Hotel industry grapples with high attrition, rising staff cost

R. Ravikumar Chennai | Updated on April 22, 2011

BL23_HOTEL   -  Business Line

The hotel industry in India is reeling under a severe manpower shortage.

Currently, there are a little over one lakh quality rooms available in the country.

On an average, the room to staff ratio is 1:1.75. Quoting Deloitte data, industry sources say there are over 400 projects under various stages of development with over 70,000 rooms in the next couple of years across the country.

With more and more hotel projects being announced and the room inventory expected to almost double in the next five years, the demand for trained manpower will shoot up.

Mr T. Natarajan, Secretary, South India Hotels and Restaurants Association and also CEO of the Chennai-headquartered GRT Hotels and Resorts, says more than getting skilled manpower, employee retention has become a bigger challenge now.

“People are prepared to hop to another hotel just for a couple of thousands of rupees more, without considering their career growth prospects and opportunities the current employer offers in the long run.”

Manpower shortage and attrition is “the single largest problem the hospitality industry is trying to address today,” says Mr Rajeev Menon, Vice-President, Marriott International.

Attrition woes

According to sources, attrition in the industry currently hovers at 25-30 per cent — across different levels. To check attrition, hotel companies announced considerable salary hikes in the last six months, resulting in up to 30 per cent growth in employee cost.

Being a service industry, where talent redeems the brand promise, employee cost on an average would be 20 per cent. In the last one year, that has gone up to 30-35 per cent, denting the profitability of the company in many cases.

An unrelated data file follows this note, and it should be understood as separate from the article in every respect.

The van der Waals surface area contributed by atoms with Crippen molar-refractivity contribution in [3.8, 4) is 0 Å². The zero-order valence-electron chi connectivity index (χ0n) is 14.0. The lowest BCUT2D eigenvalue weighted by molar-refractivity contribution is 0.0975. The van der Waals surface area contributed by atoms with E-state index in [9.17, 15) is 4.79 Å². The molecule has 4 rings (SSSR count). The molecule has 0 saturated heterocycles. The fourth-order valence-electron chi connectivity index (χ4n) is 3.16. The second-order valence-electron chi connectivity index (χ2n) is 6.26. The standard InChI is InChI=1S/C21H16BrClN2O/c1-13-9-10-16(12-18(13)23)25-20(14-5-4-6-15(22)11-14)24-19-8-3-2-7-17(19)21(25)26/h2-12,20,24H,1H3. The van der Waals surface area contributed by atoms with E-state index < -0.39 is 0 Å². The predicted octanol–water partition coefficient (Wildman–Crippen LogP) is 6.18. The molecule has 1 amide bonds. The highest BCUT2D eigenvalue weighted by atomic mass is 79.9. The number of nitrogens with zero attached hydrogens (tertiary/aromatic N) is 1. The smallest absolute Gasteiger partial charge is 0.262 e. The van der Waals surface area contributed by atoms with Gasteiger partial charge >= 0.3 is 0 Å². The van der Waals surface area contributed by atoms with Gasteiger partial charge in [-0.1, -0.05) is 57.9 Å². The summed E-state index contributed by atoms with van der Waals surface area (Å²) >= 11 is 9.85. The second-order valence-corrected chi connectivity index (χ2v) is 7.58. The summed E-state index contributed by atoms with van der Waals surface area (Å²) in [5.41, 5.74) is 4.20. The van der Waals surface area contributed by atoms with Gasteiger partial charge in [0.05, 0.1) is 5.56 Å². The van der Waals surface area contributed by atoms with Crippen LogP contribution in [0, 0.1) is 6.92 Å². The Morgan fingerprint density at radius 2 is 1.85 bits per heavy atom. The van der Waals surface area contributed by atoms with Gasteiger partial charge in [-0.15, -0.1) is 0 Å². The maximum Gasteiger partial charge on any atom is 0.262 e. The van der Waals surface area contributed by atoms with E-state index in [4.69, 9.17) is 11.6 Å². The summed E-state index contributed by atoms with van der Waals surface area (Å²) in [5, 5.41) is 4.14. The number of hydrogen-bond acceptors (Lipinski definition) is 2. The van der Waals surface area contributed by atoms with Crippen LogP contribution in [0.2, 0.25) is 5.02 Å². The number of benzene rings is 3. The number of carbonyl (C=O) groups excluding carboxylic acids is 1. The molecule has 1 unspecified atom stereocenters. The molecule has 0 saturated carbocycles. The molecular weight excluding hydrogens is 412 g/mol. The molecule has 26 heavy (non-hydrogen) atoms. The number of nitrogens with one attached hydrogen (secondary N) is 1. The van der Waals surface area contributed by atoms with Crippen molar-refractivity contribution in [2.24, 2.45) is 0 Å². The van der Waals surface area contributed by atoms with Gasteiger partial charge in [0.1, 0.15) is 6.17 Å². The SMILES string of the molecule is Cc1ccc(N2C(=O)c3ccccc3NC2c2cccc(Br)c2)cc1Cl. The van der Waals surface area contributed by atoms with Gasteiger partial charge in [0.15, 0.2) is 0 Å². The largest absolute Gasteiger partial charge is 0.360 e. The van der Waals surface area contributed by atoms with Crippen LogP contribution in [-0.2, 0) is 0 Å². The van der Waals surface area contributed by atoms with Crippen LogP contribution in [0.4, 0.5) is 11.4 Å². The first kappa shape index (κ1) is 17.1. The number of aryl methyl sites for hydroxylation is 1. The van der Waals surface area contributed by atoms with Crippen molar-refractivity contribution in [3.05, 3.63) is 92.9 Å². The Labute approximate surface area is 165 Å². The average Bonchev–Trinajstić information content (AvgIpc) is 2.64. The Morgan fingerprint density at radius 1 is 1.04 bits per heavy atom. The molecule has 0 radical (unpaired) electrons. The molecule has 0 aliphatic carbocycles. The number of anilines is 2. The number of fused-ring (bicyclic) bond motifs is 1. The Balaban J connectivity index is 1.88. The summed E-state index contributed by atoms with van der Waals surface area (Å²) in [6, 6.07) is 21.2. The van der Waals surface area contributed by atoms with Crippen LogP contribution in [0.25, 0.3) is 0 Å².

Rising employee cost

Industry biggies such as Indian Hotels Company (that owns the Taj brand of hotels), EIH Ltd (part of the Oberoi group) and Hotel Leela Venture have reported 17 to 29 per cent increase in employee cost during calendar 2010. For example, the employee cost for Indian Hotels moved up to Rs 113.37 crore for the quarter ended December 31, 2010 from Rs 88 crore in the comparable quarter of the previous year, rising by a third. Other expenses such as raw materials, power and fuel, on the other hand, grew on an average by 12 and 15 per cent respectively

While India's government-run and private sector hotel management schools turn out a little over 10,000 graduates a year, the yearly requirement is at least three times this number.

“To top it all, IT-service, retail and aviation industries too nibble at the available talent pool, leaving only a fraction of this for the hotel industry,” says Mr Menon of Marriott.

Mushrooming stand-alone restaurants too poach trained hands from hotels, leading to attrition, says Mr Natarajan.

In-house training

To ensure availability of enough talent, ITC Hotels, for example, has increased the number of candidates for management training three times to sixty, from this year. “The idea is to have enough number of people in pipeline to meet our future requirement as we are expanding fast,” says Mr Virendar Razdan, General Manager, Sheraton Park, Chennai.

Unless hotel companies have in-house training and development programmes, it will be difficult to staff their properties well, says Mr Ajay K. Bakaya, Executive Director, Sarover Hotels and Resorts. Of course, Sarover too has been experiencing attrition issues, but manages to keep the numbers low, “as we recruit people at lower level and put them through our training and development programmes and then promote them as executives. The loyalty factor works,” says Mr Bakaya.

“This is not enough,” says Mr Menon adding, “The industry must come together to create enough talent and groom them to be industry-ready, preferably through public private partnerships.”

Published on April 22, 2011

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